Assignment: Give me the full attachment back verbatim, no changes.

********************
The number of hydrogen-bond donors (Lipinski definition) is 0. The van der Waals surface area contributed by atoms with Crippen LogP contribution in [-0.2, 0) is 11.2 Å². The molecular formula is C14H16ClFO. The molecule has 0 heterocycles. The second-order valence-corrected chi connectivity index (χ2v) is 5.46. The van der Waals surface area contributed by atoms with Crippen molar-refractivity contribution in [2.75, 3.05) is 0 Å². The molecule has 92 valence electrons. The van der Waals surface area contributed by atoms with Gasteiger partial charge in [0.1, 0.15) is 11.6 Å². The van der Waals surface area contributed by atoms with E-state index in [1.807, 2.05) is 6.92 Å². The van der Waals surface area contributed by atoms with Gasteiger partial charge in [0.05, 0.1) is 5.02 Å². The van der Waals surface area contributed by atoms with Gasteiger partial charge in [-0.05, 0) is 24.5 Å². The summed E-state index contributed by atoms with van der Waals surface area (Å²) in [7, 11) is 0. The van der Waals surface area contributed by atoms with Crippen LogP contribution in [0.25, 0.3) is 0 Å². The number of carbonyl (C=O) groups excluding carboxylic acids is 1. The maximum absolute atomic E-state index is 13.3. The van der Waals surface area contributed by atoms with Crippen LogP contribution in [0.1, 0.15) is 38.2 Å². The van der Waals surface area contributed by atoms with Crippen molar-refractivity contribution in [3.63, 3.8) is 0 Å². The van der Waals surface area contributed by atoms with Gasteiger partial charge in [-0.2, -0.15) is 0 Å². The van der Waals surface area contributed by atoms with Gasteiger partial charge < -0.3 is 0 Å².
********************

The number of hydrogen-bond donors (Lipinski definition) is 0. The van der Waals surface area contributed by atoms with Crippen LogP contribution in [-0.2, 0) is 11.2 Å². The molecular formula is C14H16ClFO. The molecule has 0 heterocycles. The second-order valence-corrected chi connectivity index (χ2v) is 5.46. The van der Waals surface area contributed by atoms with Crippen molar-refractivity contribution in [2.75, 3.05) is 0 Å². The molecule has 92 valence electrons. The van der Waals surface area contributed by atoms with Gasteiger partial charge in [0.1, 0.15) is 11.6 Å². The van der Waals surface area contributed by atoms with E-state index in [1.807, 2.05) is 6.92 Å². The van der Waals surface area contributed by atoms with Gasteiger partial charge in [0.05, 0.1) is 5.02 Å². The van der Waals surface area contributed by atoms with Gasteiger partial charge in [-0.05, 0) is 24.5 Å². The summed E-state index contributed by atoms with van der Waals surface area (Å²) in [7, 11) is 0. The van der Waals surface area contributed by atoms with Crippen LogP contribution in [0.25, 0.3) is 0 Å². The number of carbonyl (C=O) groups excluding carboxylic acids is 1. The maximum absolute atomic E-state index is 13.3. The van der Waals surface area contributed by atoms with Crippen LogP contribution in [0.1, 0.15) is 38.2 Å². The van der Waals surface area contributed by atoms with Crippen molar-refractivity contribution in [3.63, 3.8) is 0 Å². The van der Waals surface area contributed by atoms with Gasteiger partial charge in [-0.2, -0.15) is 0 Å². The van der Waals surface area contributed by atoms with Gasteiger partial charge < -0.3 is 0 Å².